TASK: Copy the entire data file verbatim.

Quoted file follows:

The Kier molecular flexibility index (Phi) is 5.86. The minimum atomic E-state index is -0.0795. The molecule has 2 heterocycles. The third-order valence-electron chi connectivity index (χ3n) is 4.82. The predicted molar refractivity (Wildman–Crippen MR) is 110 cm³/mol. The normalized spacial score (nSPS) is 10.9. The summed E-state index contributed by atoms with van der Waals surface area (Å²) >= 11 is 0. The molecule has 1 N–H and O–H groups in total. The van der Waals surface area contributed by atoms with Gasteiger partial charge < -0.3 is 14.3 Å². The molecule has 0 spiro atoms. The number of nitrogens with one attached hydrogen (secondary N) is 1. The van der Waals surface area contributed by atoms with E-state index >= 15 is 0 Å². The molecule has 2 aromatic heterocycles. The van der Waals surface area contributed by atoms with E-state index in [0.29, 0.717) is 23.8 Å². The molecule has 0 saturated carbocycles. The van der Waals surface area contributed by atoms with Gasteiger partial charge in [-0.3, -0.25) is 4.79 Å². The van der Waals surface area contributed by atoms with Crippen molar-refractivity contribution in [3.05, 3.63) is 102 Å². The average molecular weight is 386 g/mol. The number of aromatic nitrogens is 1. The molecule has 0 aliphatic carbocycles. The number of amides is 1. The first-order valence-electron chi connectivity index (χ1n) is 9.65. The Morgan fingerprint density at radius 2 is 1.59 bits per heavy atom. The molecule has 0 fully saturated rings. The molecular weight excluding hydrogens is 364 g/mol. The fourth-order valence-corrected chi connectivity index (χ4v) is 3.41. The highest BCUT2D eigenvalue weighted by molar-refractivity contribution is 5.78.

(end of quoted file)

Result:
The Kier molecular flexibility index (Phi) is 5.86. The minimum atomic E-state index is -0.0795. The molecule has 2 heterocycles. The third-order valence-electron chi connectivity index (χ3n) is 4.82. The predicted molar refractivity (Wildman–Crippen MR) is 110 cm³/mol. The normalized spacial score (nSPS) is 10.9. The summed E-state index contributed by atoms with van der Waals surface area (Å²) >= 11 is 0. The molecule has 1 N–H and O–H groups in total. The van der Waals surface area contributed by atoms with Gasteiger partial charge < -0.3 is 14.3 Å². The molecule has 0 spiro atoms. The number of nitrogens with one attached hydrogen (secondary N) is 1. The van der Waals surface area contributed by atoms with E-state index >= 15 is 0 Å². The molecule has 2 aromatic heterocycles. The van der Waals surface area contributed by atoms with E-state index in [0.29, 0.717) is 23.8 Å². The molecule has 0 saturated carbocycles. The van der Waals surface area contributed by atoms with Gasteiger partial charge in [-0.3, -0.25) is 4.79 Å². The van der Waals surface area contributed by atoms with Crippen molar-refractivity contribution in [3.05, 3.63) is 102 Å². The average molecular weight is 386 g/mol. The number of aromatic nitrogens is 1. The molecule has 0 aliphatic carbocycles. The number of amides is 1. The first-order valence-electron chi connectivity index (χ1n) is 9.65. The Morgan fingerprint density at radius 2 is 1.59 bits per heavy atom. The molecule has 0 fully saturated rings. The molecular weight excluding hydrogens is 364 g/mol. The fourth-order valence-corrected chi connectivity index (χ4v) is 3.41. The highest BCUT2D eigenvalue weighted by molar-refractivity contribution is 5.78.